30 December 2012

My Top 7 Games of the Year 2012

I haven't played every notable video game that released in 2012, but I have played a fair whack of them, and I wanted to highlight them here.

NUMBER SEVEN: Borderlands 2

 I tried to get into Borderlands last year, and once again this year, but it just didn't hook me the way the sequel did.  I'm not certain what was so different about Borderlands 2 that made me hunger for loot and level-ups; perhaps the smart writing and humorous dialogue greased the wheels.  All I know is that with Borderlands 2, I now care what guns I'm carrying; I now want to tick off everything on my to-do list; I now want to play a first person shooter for more than 50 hours...

NUMBER SIX: XCOM: Enemy Unknown

I don't play many strategy games, but when I do, it's usually a well-crafted one by Firaxis.  XCOM: Enemy Unknown is no exception, and may well be my favourite strategy game this side of Civilisation II.  I was emotionally invested in my squad, and not wanting to see them die horribly was the key motivator to playing the game patiently and properly.

NUMBER FIVE: Mass Effect 3

Sure, Mass Effect 3's ending left a lot to be desired, but every story beat brought a Mass Effect story thread to a satisfying conclusion.  Some of these moments were among the most deeply moving experiences I've ever had playing a video game.  It's not the best Mass Effect game, but it was worth it just to see Garrus, Thane, and Mordin one last time.

NUMBER FOUR: Mark of the Ninja

Mark of the Ninja was the most mechanically satisfying game I played all year.  The controls are tight and super-smooth, the ninja's arsenal is versatile and interesting, and the game deftly transmits feedback to the player.  All of these things are paramount for a stealth game, but what's most remarkable about Mark of the Ninja is that it makes all of these things work in 2D.  2D stealth has never been done before, but this game will make you wonder why nobody tried it sooner.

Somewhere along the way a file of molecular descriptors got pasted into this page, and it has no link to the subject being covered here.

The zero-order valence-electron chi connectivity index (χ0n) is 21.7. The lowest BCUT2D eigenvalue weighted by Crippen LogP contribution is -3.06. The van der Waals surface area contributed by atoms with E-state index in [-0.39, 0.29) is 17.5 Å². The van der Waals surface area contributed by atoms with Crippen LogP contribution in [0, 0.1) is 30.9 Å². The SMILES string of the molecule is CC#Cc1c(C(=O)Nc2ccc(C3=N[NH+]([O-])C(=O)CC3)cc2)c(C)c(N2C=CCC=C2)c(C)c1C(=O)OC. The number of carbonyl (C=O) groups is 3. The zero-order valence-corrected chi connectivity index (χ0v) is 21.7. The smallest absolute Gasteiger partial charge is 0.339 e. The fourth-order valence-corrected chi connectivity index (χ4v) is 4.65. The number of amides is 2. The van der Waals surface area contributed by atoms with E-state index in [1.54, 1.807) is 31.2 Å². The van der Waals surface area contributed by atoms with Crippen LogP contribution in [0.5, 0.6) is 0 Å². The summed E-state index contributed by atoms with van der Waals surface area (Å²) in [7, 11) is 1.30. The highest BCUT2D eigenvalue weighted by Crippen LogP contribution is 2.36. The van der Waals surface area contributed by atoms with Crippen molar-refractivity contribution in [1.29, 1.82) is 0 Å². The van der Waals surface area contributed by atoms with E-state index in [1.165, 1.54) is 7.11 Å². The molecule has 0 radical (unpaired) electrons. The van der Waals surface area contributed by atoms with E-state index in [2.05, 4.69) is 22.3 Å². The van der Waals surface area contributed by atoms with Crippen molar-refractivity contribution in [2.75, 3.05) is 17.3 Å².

Journey is one of the most beautiful games ever created, inside and out.  It is filled with the awe of discovery. Discovering another player for the first time; discovering that close proximity to that player increases your ability to fly, and keeps you warm in a snowstorm.  It's magical.  By limiting player communication to a single sound and a single button press, it manages to forge unspoken bonds between complete strangers.  So much so, my stranger-turned friend and I simply stopped and stood on top of a hill, just to look at the sky.  It was a rare moment of shared beauty.

NUMBER TWO: Hotline Miami
Hotline Miami is a horrible 80s cocaine binge in the best possible way.  Its broken-record soundtrack, hazy filter, and wavering camera put me right in the disturbed headspace of its protagonist.  In a way, the game is a systematic, stealth action game.  But its one-hit-one-kill policy rewards the brazen far more than the methodical.  The game kills you until you are a genuinely better player.  Twitch reflexes develop; muscle memory sets in.  Make no mistake, I died many times during the course of Hotline Miami, but I thought to myself, just one more try, EVERY time.  The game design really serves and encourages this with quick controls and quick restarts.  Clearing a level is satisfying because it can only be done quickly and flawlessly.  It is also harrowing because the music stops and the game forces you to reflect upon your violence as you do the walk of shame back to your car.  Hotline Miami is conceptually brilliant: the most violent statement against violence in video games.

And NUMERO UNO is...

The Walking Dead video game is not only superior to the television show; it is better than the comic book series that spawned them both.  The emotional bond with its characters is strengthened by the interactive nature of the medium.  Its high stakes plot is raised by throwing the player into heart-wrenching decision-making.  The Walking Dead treats player choice with the deepest respect, and yet there is a fatalism that propels its story.  Often those choices will be between abandoning or mercy-killing a doomed friend or family member.  At two particular points, the weight of these decisions reduced me to a weeping, sobbing mess.  By the game's conclusion, I felt like an empty shell of a man - a zombie, if you will - and it took me a long time to recover.  It's not often I can say that about a video game, let alone any form of entertainment.  Congratulations Walking Dead, you are my Game of the Year for 2012.

15 September 2012

Rage Against the Machine: Wii U and Bayonetta 2